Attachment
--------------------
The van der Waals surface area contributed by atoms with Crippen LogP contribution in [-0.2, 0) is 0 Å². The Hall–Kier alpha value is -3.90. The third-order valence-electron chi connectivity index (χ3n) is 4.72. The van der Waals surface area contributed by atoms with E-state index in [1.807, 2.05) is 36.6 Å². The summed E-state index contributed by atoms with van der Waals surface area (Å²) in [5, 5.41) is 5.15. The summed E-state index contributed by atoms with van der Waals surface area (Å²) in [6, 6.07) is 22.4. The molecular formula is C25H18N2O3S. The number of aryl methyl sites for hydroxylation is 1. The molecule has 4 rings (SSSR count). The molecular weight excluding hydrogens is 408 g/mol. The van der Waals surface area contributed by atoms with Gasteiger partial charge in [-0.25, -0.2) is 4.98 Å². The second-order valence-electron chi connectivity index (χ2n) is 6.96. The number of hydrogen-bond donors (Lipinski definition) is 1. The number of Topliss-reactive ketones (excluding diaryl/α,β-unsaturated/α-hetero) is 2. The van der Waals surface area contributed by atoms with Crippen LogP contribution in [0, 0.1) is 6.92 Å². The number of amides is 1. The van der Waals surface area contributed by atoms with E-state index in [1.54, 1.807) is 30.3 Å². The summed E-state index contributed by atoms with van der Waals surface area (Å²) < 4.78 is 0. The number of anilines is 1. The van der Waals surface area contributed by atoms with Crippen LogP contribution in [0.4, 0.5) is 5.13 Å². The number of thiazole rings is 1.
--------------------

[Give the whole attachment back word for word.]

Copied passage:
The van der Waals surface area contributed by atoms with Crippen LogP contribution in [-0.2, 0) is 0 Å². The Hall–Kier alpha value is -3.90. The third-order valence-electron chi connectivity index (χ3n) is 4.72. The van der Waals surface area contributed by atoms with E-state index in [1.807, 2.05) is 36.6 Å². The summed E-state index contributed by atoms with van der Waals surface area (Å²) in [5, 5.41) is 5.15. The summed E-state index contributed by atoms with van der Waals surface area (Å²) in [6, 6.07) is 22.4. The molecular formula is C25H18N2O3S. The number of aryl methyl sites for hydroxylation is 1. The molecule has 4 rings (SSSR count). The molecular weight excluding hydrogens is 408 g/mol. The van der Waals surface area contributed by atoms with Gasteiger partial charge in [-0.25, -0.2) is 4.98 Å². The second-order valence-electron chi connectivity index (χ2n) is 6.96. The number of hydrogen-bond donors (Lipinski definition) is 1. The number of Topliss-reactive ketones (excluding diaryl/α,β-unsaturated/α-hetero) is 2. The van der Waals surface area contributed by atoms with Crippen LogP contribution in [0, 0.1) is 6.92 Å². The number of amides is 1. The van der Waals surface area contributed by atoms with E-state index in [1.54, 1.807) is 30.3 Å². The summed E-state index contributed by atoms with van der Waals surface area (Å²) < 4.78 is 0. The number of anilines is 1. The van der Waals surface area contributed by atoms with Crippen LogP contribution in [0.4, 0.5) is 5.13 Å². The number of thiazole rings is 1.